We do not favour any specific methodological approach over any other, but this Section particularly promotes mixed-method, comparative and innovative approaches.


Individual papers must be submitted online here. All authors and/or co-authors of a paper must have a MyECPR profile in order for the paper to be submitted. 

Full panel submissions must be submitted online here by the Panel Chairs (note, we can make changes to the names of the Panel Chairs/Co-Chairs/Discussants after the Panels have been submitted/approved). Panels must include 3-5 Papers, and all participants in the Panel (Chair/Co-Chair/Discussant/Paper presenter/Co-author) must have a MyECPR profile in order for the Panel to be submitted.

For any further questions regarding paper and/or panel submissions, please contact Steven M. Van Hauwaert (steven.vanhauwaert@uclouvain.be) or Caterina Froio (caterina.froio@eui.eu)

The Psychology of Political Participation and Social. Movement Activism: An Embedded Perspective

Charles University
Prague, Czech Republic
7 September, 2016 - 10 September, 2016
Application Deadline: 15 February, 2016
The ECPR General Conference Section 62[1], Prague 7-10 September 2016

Deadline for submissions 15 FEBRUARY 2016 via the MyECPR account[2].

Section Chair: Kateřina Vráblíková (University of Mannheim,
Section Co-Chair: Sonja Zmerli (Sciences Po Grenoble, sonja.zmerli@iepg.fr)

The decision to become active in politics originates in people’s minds.
Psychological factors, such as values, motivations and emotions, have been
found to be important triggers of political activism. Psychological forces
also mediate the effects of other factors determining people’s political
participation. Social movements and politicians play a prominent role in
the mobilization of emotions, values and opinions. Yet, psychological
factors are not only important for individual political behavior, but also
play a crucial role for collective outcomes, such as movements and protest

The section particularly focuses (1) on how psychological traits (norms,
values, attitudes, emotions and feelings, identity, knowledge, etc.)
interact with other factors influencing political action, such as
socio-political context, mobilization, material conditions and biological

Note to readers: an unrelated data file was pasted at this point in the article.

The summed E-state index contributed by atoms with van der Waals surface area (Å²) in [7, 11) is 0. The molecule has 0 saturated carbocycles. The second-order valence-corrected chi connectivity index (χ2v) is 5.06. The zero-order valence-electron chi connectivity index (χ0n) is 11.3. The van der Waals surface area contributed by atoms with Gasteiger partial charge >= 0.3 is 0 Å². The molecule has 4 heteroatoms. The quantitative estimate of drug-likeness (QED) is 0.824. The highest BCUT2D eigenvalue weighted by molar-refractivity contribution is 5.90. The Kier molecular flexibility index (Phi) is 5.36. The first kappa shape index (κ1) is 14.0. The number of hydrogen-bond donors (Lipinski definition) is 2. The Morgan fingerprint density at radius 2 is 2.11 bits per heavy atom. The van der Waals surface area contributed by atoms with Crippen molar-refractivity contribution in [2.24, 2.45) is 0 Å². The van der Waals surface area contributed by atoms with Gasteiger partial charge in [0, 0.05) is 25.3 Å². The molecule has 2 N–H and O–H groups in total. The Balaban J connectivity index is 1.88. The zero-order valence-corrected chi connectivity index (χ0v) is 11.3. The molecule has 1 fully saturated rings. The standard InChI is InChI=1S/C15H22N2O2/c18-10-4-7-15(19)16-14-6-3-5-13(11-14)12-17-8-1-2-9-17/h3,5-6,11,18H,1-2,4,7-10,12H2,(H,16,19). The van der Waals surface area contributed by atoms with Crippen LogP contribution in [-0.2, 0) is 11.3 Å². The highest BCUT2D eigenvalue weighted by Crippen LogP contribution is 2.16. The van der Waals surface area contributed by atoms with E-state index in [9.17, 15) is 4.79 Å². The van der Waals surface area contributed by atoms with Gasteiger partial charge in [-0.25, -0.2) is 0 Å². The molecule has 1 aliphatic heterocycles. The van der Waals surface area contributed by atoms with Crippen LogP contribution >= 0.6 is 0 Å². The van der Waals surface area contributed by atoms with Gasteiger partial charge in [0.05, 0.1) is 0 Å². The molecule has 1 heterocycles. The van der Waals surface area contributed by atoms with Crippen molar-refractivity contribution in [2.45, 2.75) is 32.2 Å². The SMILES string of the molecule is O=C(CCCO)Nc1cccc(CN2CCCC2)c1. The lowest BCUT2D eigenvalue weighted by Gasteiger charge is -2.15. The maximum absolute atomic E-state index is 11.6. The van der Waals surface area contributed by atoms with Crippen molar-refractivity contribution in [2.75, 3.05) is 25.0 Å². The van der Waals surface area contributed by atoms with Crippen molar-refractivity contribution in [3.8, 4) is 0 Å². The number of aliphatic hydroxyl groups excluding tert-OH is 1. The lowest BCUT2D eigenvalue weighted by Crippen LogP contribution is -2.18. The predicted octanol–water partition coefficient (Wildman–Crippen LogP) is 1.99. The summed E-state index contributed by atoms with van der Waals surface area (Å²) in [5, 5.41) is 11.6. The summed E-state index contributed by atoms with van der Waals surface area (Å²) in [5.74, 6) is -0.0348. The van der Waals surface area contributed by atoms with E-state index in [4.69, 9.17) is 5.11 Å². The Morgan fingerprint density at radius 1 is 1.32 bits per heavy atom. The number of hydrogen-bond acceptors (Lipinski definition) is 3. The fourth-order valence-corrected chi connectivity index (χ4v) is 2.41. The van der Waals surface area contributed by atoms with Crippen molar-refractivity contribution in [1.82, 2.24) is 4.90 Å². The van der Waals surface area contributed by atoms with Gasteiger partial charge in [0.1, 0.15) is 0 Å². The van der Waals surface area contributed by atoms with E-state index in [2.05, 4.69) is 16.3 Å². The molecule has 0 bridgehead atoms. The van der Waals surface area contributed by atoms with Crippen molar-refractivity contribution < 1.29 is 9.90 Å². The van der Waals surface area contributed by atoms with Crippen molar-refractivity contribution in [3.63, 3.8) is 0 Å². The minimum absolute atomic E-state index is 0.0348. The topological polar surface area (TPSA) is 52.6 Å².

traits, (2) on how psychological mechanisms connect those traits and
conditions with individual and collective participatory outcomes, and (3)
on the role of social movements in “psychology” of political action.
This section also aims to bring together qualitative and quantitative
approaches to the study of psychological factors and process in political
activism. Most qualitative studies formulate various psychological
mechanisms but do not really examine controlled effects on activism whereas
most of quantitative studies treat various psychological factors in a
rather isolated and static manner (unconditional effects of variables)
rather than as mechanisms or moderators. The goal of the section is to
integrate the two approaches and study psychology of political activism in
an embedded way.

We particularly invite paper proposals revolving around the following


Ideas for papers include discussions of whether different types of
cognitive mechanisms (e.g. commitment, moral shock) play a role in
triggering and performing different types of action (political violence,
charity work, voting etc.), how political actors frame emotions and
particular issues and their role in mobilization, what mechanisms tend to
explain the relationship between genetic predispositions, attitudinal
variables and political action, how various psychological processes
(identity change, judgments) contribute to large-scale participatory
outcomes like mobilization of movements, and new empirical applications of
the mechanism-based approach, etc.